Wednesday, February 3, 2010

If It Ain't Broke...

I realize that business owners want to make a profit; being a business major, I understand this. Without profit, the business is bound to run into a tough situation. However, when the motivation for profit interferes with the overall integrity and tradition of the business, there is an issue. According to my business textbook, this commitment to the betterment of the community as a whole is often referred to as Corporate Social Responsibility or CSR. However, though I am typically a fan of NCAA basketball, I wish that they would ignore the profit motivation that seems to be pervading their judgment recently and focus on their CSR which is to provide the best basketball experience for their fans.

Looking at the column that was written earlier today on NBC Los Angeles, I was absolutely shocked to find out that the NCAA tournament is very close to expanding the tournament field to 96 teams as opposed to the traditional 65. 31 more teams will be dancing in March if this deal goes down as several sources are predicting it will. What's wrong with this you might ask? First of all, the NCAA tournament is supposed to be a matchup of the best of the best. Granted, there are always teams on the proverbial bubble who should be in but aren't. However, do any of these themes on the bubble have the potential to seriously contend for the national championship? As much as I love a good Cinderella story, realistically, the lowest seed ever to win a national championship was a number eight seed, which was Villanova in 1985 according to the always reliable Wikipedia. This means that a team in the bottom half of a regional bracket has never won or even made the national championship. Odds are, many of these 31 new entrants would be of a similar caliber and probably have no chance of making a serious run at the national championship. Therefore, what difference would these teams make? I'll tell you what difference it would make; it would make a lot more money for the NCAA. The amazing number of viewers who watch these games would only be multiplied by the fact that there would be more games to watch. According to the article I saw on NBC, the first round of the tournament will consist of seeds 9 to 24 competing for the right to play the one through eight seeds. This would create many more games; as opposed to the 64 games there are currently including the play in game, there would now be 95 games as the new round of "play in" winners would then meet up with the top eight teams from each bracket which would be reminiscent of the 64 team field we have right now. Typically, I say that more basketball is a great thing, and it is. However, what significance will the season have if approximately one third of all teams get in? All a team in a highly competitive conference would need to do is go .500 to all but guarantee a spot in the field. However, I think we will still have many of the same problems of the underrepresentation of mid-major teams. Many teams will still get in based on reputation; the Selection Committee is just as biased as many of us fans.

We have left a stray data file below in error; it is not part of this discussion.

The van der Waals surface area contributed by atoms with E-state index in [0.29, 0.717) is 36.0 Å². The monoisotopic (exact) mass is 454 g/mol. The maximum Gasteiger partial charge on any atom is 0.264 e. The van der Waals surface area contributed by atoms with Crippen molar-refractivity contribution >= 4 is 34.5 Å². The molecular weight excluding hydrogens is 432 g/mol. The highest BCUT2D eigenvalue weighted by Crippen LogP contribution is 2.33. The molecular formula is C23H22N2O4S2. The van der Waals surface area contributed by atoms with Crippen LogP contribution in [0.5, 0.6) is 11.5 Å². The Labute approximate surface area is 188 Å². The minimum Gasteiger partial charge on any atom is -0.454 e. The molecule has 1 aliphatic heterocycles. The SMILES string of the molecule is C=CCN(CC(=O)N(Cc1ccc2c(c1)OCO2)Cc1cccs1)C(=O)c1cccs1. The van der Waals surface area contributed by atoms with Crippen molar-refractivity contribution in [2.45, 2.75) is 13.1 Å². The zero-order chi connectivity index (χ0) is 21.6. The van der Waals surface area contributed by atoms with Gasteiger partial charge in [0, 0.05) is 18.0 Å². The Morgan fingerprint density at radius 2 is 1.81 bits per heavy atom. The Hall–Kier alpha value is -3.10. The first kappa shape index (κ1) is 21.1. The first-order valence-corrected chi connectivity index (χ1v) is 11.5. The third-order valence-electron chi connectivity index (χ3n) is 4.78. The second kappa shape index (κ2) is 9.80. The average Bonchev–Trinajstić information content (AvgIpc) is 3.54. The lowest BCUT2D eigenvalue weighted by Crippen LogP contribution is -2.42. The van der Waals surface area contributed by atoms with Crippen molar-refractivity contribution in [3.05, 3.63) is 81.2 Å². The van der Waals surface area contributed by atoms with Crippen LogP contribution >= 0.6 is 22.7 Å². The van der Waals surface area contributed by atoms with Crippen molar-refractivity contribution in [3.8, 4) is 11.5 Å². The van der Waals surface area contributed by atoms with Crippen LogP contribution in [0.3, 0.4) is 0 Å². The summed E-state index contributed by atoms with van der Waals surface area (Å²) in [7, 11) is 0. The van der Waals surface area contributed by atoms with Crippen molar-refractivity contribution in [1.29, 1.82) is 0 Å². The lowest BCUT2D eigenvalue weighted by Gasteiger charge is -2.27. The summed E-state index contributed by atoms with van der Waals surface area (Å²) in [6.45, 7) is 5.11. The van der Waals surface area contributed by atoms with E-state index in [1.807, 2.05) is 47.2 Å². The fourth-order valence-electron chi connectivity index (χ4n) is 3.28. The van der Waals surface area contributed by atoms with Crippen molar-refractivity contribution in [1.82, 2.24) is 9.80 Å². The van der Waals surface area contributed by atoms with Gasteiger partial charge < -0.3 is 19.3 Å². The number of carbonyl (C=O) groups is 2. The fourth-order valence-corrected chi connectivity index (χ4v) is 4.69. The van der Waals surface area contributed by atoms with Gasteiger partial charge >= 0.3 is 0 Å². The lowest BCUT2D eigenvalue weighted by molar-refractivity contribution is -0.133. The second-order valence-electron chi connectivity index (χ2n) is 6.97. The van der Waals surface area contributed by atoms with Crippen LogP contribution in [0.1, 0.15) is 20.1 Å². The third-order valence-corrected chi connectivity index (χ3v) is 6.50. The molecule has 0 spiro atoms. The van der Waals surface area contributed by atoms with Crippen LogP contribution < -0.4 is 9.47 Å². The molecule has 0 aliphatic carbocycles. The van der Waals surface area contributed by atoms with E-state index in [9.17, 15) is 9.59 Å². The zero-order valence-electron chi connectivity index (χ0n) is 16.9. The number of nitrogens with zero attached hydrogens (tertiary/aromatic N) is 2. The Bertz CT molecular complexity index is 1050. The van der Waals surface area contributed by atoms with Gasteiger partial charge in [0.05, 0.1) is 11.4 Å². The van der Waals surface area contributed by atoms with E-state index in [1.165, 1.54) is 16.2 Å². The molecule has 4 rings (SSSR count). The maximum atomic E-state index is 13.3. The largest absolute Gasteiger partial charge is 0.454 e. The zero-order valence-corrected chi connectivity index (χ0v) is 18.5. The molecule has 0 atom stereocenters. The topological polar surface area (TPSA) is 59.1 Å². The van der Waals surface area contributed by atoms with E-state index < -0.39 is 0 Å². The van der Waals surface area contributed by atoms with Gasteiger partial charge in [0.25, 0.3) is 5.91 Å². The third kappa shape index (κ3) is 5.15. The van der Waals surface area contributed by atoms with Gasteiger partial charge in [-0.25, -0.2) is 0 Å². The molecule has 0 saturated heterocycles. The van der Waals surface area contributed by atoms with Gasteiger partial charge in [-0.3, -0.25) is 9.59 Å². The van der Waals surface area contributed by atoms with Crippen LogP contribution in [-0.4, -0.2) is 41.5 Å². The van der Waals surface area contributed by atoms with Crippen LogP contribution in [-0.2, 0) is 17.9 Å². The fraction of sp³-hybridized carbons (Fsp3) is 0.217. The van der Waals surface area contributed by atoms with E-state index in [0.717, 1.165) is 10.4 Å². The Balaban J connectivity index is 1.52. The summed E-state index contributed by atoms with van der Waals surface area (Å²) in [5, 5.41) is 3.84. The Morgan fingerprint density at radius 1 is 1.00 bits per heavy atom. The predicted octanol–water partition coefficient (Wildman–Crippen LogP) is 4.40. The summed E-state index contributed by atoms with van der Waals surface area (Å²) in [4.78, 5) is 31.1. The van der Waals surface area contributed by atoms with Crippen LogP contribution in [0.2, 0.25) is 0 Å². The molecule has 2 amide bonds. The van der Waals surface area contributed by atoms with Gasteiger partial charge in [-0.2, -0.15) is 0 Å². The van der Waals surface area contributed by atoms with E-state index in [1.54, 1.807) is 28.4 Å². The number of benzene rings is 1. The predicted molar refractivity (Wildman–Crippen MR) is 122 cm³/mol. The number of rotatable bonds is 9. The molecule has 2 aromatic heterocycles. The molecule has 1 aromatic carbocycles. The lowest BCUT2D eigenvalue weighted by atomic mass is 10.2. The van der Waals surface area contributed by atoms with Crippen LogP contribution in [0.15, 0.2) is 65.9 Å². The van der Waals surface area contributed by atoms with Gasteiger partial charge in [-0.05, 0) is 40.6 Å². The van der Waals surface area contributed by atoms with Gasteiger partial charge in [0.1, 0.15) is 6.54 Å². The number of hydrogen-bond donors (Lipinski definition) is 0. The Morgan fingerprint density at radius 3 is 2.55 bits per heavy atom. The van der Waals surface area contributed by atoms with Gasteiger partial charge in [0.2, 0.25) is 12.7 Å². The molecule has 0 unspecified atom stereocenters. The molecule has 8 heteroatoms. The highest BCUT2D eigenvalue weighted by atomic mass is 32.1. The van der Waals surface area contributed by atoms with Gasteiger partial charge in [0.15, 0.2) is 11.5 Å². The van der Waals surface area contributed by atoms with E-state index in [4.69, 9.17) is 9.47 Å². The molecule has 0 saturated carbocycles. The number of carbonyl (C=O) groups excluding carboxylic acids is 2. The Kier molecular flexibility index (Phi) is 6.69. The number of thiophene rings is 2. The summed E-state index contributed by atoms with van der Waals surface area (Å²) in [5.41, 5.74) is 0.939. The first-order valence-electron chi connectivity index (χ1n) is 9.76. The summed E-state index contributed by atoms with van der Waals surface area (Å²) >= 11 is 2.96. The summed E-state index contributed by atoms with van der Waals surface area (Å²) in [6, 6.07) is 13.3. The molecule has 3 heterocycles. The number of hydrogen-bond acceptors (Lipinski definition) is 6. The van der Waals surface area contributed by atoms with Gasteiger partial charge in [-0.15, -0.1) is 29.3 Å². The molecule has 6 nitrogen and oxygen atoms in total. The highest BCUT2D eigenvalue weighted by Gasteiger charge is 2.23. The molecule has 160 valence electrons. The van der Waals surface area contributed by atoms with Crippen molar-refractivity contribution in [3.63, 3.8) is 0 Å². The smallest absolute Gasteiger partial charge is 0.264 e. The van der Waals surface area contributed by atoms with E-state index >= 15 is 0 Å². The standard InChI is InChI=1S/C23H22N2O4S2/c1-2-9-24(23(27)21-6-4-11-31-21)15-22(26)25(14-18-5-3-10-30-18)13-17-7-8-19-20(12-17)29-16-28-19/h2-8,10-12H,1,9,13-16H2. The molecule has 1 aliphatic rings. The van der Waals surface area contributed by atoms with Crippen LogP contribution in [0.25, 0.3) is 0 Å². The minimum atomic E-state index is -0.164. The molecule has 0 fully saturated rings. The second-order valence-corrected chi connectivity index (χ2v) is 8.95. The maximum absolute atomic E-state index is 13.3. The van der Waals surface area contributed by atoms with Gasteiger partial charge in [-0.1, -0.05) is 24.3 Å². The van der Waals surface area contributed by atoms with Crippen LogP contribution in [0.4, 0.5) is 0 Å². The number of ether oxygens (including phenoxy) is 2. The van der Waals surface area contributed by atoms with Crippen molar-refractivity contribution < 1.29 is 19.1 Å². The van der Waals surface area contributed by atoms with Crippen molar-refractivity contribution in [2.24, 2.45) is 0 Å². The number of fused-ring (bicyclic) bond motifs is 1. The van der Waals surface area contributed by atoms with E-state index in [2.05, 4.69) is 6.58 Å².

The added revenue for the NCAA seems to be a good enough reason for the NCAA to expand the field. However, they need to remember that their first responsibility is to provide the best experience for their fans. Why mess with the system? It already draws millions of viewers every year and has become one of the most popular sporting events of the year. After all, how many events do you know that have the power to alter national activity for a whole month?

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